What IS the use of stories that aren’t even true?
The oft-asked question in Salman Rushdie’s Haroun and the Sea of Stories is, “What is the use of stories that aren’t even true?”
While Rushdie’s book is described as an example of a more comical and light subdivision of the fantasy genre, each form of fantasy contains within it a variety of aspects that resonate within additional fantastical categories. Rushdie’s question can be applied to and answered through any genre of fantasy.
There is truth in every fictional story, and the uses of fictional stories, while dependent to some extent upon author intent and reader response, are, in fact, infinite.
If fictional stories had no use, why would anyone write fiction or fantasy?
Storytellers may not be aware of their subtexts, attitudes, or perspectives about the purpose or benefit of their words and stories, but that does not mean they are not present. While ideas about use may vary and differ, each author must believe that their storytelling will be put to some use or another. These uses are often subjective, multifaceted, and numerous. Just as an author may communicate many different ideas, meanings, and uses, readers may also interpret or superimpose many different ideas, meanings, and uses. C.S. Lewis communicated tenants of Christian theology through many of his works, but he also reiterated the use of fantasy as a way for readers to address real-life issues, through a fantasy world to explore “emotional dilemmas (they) feel faced by in their everyday lives” (Rustin, 1987, p. 40). The Lion, the Witch, and the Wardrobe is clearly representative of the important use of fantasy as a tool to address cultural, societal, emotional, and psychological needs, understanding, and development – a prevalent perspective about fantasy’s value and use.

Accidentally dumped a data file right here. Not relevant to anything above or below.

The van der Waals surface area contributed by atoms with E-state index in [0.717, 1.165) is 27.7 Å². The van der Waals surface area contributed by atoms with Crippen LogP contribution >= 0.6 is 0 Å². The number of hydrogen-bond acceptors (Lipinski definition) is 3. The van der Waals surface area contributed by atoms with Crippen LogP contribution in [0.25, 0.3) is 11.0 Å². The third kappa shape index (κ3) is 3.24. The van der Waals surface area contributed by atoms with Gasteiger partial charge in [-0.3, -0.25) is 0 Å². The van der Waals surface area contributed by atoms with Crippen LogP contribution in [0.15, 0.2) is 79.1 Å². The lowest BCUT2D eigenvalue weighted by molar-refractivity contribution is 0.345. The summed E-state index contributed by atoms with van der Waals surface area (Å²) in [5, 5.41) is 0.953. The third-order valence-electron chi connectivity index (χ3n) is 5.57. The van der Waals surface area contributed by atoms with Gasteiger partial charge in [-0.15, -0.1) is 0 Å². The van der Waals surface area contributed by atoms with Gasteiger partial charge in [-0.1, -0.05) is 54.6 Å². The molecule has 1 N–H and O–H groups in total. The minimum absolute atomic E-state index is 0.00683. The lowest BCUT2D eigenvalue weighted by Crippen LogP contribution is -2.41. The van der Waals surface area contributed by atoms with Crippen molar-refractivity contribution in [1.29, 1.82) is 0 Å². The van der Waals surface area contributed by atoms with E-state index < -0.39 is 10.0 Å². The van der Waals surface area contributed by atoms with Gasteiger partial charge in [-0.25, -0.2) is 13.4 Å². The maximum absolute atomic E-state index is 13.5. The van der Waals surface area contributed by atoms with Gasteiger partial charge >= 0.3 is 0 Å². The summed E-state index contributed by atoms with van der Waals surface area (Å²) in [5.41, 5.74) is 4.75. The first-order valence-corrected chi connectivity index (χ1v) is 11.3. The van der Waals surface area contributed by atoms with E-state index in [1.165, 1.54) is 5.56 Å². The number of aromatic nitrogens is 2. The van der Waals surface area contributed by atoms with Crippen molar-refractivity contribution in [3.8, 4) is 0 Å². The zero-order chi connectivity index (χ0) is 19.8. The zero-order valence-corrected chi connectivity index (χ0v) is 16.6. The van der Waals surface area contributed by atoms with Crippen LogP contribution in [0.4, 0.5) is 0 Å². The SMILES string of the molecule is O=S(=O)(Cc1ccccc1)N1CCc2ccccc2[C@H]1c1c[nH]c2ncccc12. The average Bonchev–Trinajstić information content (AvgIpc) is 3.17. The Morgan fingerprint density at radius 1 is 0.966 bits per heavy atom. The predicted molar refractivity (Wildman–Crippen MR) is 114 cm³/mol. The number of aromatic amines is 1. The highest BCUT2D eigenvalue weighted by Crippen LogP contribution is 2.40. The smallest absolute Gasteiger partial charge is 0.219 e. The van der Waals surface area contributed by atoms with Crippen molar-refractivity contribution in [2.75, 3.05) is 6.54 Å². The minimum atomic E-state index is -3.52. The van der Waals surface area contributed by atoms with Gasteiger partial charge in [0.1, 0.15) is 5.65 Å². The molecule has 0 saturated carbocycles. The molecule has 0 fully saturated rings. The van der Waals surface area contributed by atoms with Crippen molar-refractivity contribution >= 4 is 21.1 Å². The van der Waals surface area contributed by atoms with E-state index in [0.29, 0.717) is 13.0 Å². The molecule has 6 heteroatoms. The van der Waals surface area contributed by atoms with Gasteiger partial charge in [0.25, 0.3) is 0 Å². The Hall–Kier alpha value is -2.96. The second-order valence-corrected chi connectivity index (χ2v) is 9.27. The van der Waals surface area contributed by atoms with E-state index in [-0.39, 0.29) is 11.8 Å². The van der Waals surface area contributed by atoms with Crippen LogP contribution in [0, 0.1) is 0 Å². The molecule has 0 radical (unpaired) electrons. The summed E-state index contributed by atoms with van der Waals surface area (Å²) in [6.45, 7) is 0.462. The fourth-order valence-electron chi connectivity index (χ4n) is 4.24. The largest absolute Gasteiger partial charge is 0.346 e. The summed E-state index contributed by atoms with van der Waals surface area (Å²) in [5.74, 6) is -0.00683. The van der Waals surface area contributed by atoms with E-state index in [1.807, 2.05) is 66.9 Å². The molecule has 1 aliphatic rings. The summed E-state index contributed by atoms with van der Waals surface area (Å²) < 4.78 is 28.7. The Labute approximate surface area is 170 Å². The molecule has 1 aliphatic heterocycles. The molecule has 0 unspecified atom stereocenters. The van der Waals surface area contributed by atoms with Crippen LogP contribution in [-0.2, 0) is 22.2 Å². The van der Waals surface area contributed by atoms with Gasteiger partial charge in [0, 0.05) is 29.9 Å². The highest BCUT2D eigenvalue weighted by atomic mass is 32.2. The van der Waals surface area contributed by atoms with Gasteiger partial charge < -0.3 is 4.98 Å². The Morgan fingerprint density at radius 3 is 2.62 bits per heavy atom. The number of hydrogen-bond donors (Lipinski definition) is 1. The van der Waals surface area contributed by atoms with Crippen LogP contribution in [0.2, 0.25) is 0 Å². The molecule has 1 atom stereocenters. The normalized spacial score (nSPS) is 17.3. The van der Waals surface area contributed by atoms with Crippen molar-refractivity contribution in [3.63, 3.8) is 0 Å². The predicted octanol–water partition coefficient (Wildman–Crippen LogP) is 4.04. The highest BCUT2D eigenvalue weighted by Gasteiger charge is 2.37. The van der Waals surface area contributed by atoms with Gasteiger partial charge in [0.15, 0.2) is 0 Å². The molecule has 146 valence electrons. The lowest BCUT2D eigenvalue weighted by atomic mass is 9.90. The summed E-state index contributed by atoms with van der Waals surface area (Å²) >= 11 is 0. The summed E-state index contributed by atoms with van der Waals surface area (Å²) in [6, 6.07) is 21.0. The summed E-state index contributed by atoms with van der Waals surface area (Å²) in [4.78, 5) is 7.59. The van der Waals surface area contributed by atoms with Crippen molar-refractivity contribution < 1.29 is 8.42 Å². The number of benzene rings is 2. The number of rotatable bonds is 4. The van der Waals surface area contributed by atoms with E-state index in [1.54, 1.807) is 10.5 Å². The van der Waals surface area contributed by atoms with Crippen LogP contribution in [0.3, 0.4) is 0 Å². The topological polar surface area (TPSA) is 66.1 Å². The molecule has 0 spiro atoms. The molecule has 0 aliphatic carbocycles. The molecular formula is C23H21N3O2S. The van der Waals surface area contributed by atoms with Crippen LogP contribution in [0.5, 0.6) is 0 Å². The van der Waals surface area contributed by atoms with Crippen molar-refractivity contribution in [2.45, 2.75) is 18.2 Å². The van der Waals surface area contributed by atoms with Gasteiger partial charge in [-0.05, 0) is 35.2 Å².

The primary, overarching importance of the use of children’s fantasy literature is the idea that the genre addresses and fulfills vital “psychological, cultural and aesthetic needs which are disregarded by most other forms of contemporary literature” (Oziewicz, 2008, p. 66).
Fantasy allows the fears and worries of society to be addressed and explored, as well as providing a great deal of “potential as an emotional survival strategy” (Bharat, 2015, p. 305). In addition, “stories can be a cohesive force in constructing a community” (Mukherjee, 1998, p. 175), a force that allows communities to overcome obstacles and experience positive growth and development. Lloyd Alexander’s “The Grammar of Story” emphasizes this importance by detailing the ways in which words and storytelling can work magic. Rushdie’s narrative in Haroun and the Sea of Stories provides valuable political and cultural implications about the intrinsic value and power of words and stories. This is just one narrative that articulates the importance of stories and storytelling and the ways in which they can be applied to resisting terror and oppression by conquering fears through living life instead of through grand, cosmic acts of courage.
Through the creation of a fantasy narrative such as this, an author can invent their own logic and use and incorporated it into each aspect of the story, so it has a sturdy base: “We don’t dig the foundation after the house is built” (Alexander, 1981, p. 10), and the fantasy world must have “identifiable and workable laws underpinning it” (Yolen, 1996, p. 173). While each work of fantasy is unique, they are all bonded by their structure and interconnected in their capacity to encourage imaginative exploration and address very real concepts, dilemmas, and threats, such as the “tyranny of fear” (Bharat, 2015, p. 304). New fears are constantly arising, and all types of fantasy literature can help to confront and explore these fears through large societal battles of terrorism and oppression as well as smaller, but no less important, battles of personal conflict, growth, and development.